"INT. OFFICE -- DAY" to
      INT. OFFICE -- CONTINUOUS

      "He rolls his eyes." -- omit

      "SUSAN
      (sighs)
      Can I take Arthur with me?"

      **Instead of asking a question, state what she wants if she is truly a powerful woman.

      SUSAN
      I want Arthur.

      **

      Hope that helps!
      Charli

      Comment


      • #4
        i have to disagree with a couple of things here:

        - nobody SKIDS into a parking spot. it's melodramatic, cliche, unreal, and not to mention all new cars come with ABS which stops that kind of thing. (i'll agree with saying what kind of car it is, though). stealing someone else's lot though, is a pretty good indication of what kind of person your character is. so keep that, for sure.

        don't get caught up in physical descriptions like hair colour or height or beauty. leave that open. you can say something more ambiguous that can say more about her, like how she's dressed (which you did) and if she's cool and confident or animated and flamboyant. i wouldn't go much farther than that.

        these aren't details that make or break your scene or character. as in. you can overlook these here and there if you pay attention to your character development and how you pace your story.

        Comment


        • #5
          I think it's a good scene. the only thing that confused me is where you said "intercut with previous scene." Isn't it the current scene (the cell phone conversation) that's being intercut?

          Comment


          • #6
            promotions of reporter

            If your character is truly that good of an investigative reporter, that's her job. There is no other "promotion" other than moving to a larger paper, maybe getting a real "office" other than a cubical, or more money, or a better vacation deal, something like that. No real reporter would aspire to be anything but that. There's no adrenaline rush any place else.

            Trust me. This is what I do.

            Comment


            • #7
              Verb - Listen to Strangemind, he has solid advice.

              Charli

              Comment


              • #8
                verb - listen to LLL. sounds like she has it right.

                unless you say -- "would you like to anchor?" or something. she sounds reluctant to go on this "bullshit" assignment. sounds like she's used to frying bigger fish. however, i'm guessing that this greensboro thing turns into something bigger. and so you have to hook her into going, and then what starts off as a rookie assignment soon turns into her biggest thing yet.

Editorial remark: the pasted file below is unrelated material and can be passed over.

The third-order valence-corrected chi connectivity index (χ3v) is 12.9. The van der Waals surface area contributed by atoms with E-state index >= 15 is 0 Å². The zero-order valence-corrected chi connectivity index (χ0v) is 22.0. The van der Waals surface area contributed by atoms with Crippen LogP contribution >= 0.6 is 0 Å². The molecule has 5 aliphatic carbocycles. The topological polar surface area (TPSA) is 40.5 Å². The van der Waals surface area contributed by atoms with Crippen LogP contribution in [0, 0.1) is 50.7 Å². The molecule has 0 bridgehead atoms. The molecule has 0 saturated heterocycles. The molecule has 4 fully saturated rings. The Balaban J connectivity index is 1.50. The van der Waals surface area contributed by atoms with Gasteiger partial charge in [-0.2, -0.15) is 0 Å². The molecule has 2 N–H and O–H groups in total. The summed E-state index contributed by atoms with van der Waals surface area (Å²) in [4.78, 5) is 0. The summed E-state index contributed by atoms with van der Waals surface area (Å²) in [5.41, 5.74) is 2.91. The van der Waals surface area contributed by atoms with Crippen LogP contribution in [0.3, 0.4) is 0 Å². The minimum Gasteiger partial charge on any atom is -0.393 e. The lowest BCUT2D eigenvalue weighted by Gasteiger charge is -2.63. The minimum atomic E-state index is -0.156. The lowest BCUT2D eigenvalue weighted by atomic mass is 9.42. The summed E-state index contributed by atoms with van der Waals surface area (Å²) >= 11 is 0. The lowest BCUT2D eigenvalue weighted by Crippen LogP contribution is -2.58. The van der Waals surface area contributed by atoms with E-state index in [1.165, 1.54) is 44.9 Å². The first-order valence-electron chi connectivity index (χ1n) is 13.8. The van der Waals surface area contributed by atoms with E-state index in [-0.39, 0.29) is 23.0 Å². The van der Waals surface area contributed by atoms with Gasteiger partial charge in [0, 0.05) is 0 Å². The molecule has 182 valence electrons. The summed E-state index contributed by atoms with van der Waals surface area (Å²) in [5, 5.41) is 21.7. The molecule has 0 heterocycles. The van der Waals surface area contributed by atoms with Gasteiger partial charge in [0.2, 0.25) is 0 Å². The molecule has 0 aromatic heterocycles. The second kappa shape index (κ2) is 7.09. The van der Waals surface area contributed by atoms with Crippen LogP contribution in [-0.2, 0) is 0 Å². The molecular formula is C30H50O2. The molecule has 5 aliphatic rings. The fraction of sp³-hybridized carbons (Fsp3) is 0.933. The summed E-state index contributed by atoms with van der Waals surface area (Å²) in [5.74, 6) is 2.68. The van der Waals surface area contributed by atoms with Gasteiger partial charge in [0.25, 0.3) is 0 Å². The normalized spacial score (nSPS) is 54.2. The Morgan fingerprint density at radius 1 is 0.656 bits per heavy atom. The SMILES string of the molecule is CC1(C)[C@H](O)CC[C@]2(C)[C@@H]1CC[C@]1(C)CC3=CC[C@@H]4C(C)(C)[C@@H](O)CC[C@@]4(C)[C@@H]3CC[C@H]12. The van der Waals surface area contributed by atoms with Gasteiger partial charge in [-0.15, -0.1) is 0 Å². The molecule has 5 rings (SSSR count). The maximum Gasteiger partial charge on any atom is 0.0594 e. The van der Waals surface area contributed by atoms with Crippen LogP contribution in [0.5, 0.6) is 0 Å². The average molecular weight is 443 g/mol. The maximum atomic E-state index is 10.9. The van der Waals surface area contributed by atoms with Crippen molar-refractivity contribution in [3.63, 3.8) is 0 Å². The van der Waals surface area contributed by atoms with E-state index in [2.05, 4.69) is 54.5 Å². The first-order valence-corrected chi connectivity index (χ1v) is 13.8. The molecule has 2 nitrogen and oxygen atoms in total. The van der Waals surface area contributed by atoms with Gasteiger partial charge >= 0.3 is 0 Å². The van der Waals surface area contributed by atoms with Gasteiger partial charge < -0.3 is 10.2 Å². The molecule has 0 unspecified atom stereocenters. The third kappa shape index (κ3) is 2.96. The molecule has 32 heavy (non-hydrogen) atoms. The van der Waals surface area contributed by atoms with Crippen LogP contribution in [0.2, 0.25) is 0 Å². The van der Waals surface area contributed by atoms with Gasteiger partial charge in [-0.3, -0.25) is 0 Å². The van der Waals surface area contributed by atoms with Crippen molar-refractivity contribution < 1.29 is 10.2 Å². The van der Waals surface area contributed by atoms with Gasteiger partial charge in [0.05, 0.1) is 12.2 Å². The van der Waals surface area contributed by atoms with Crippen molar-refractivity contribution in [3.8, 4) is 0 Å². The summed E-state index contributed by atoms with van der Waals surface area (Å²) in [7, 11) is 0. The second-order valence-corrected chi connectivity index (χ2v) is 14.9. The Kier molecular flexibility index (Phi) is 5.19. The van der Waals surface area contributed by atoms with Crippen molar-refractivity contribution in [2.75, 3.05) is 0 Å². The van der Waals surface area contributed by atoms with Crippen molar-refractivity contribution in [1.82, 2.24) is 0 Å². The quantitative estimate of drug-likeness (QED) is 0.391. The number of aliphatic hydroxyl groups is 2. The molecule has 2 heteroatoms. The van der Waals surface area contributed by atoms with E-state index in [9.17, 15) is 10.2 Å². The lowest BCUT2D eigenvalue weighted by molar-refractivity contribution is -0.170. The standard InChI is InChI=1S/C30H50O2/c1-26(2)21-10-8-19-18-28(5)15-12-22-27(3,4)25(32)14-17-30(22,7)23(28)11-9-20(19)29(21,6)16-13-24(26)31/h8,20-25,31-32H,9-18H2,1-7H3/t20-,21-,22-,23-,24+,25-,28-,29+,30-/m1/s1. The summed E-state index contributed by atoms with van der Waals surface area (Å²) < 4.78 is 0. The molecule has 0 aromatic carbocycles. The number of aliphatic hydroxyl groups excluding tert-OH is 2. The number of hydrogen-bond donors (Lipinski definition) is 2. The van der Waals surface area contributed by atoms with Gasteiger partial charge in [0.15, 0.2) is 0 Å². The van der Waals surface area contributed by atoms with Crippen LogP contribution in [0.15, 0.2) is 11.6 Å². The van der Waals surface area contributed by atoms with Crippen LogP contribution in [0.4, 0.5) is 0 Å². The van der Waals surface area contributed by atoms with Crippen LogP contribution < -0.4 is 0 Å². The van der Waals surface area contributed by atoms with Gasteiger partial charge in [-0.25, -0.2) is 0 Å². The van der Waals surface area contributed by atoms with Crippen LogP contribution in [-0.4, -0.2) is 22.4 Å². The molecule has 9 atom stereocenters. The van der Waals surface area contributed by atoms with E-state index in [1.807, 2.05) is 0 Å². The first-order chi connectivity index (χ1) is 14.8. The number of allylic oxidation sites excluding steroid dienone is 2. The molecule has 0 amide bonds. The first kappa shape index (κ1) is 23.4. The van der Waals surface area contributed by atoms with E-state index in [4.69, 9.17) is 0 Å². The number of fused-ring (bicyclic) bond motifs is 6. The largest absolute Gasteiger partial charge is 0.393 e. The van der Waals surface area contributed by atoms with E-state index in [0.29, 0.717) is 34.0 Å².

unless i'm off base. and reading you wrong.

                thanks st.rogue -- wasn't trying to go over you there. hope i wasn't out of line.

                Comment


                • #9
                  Strange - I prefer that you point out errors so that the individual gets the right info. You were right. No hard feelings here. I prefer people to just be frank. By the way, your scenes on the SF thing made me laugh!

                  Charli

                  Comment


                  • #10
                    Another thing...

                    Newspaper reporters (no matter how good) do not make the type of money that network anchors make. She more than likely does not drive (read: cannot afford) a sports car. It's also impractical for the job. She won't be making a penny more than $45k, yes, even in Chicago. Depending on the area (we drive 4x4s where I'm located) she more than likely drives a modest and reliable Honda or Ford.

                    Most of us don't dress very stylishly...one minute we're working on a story about sewers, the next we're tromping through mud, then we go to city hall. Somewhere in the middle, but not stylish. We don't show up at train accidents in mini-skirts and high heels a la Julia Roberts in "I Love Trouble."

                    Also, in most newsrooms, as in most businesses/offices these days, there isn't any smoking allowed. The chain-smoking editor has been replaced by a guy in a suit who is more concerned about the bottom line than a byline. Funny, though, they still call him an "editor."

                    LLL (OK, a bit jaded)

                    Comment


                    • #11
                      lead character

                      just a thought, but..

                      I found it a little unclear who the 'audiences character' is for the first little bit because you right away jump to an intercutting between two people.

                      it does become clear after a short time.. but i found the first little bit unclear.

                      you have a city, a car, and then two people talking. perhaps if you through in a scene of her talking in the car before she parks it will be a little more obvious who the audience is supposed to sympathise with.

                      mabey something like...

                      FADE IN:

                      EXT. CHICAGO -- DAY

                      Morning rush. A SHINY SPORTS CAR weaves expertly through the traffic.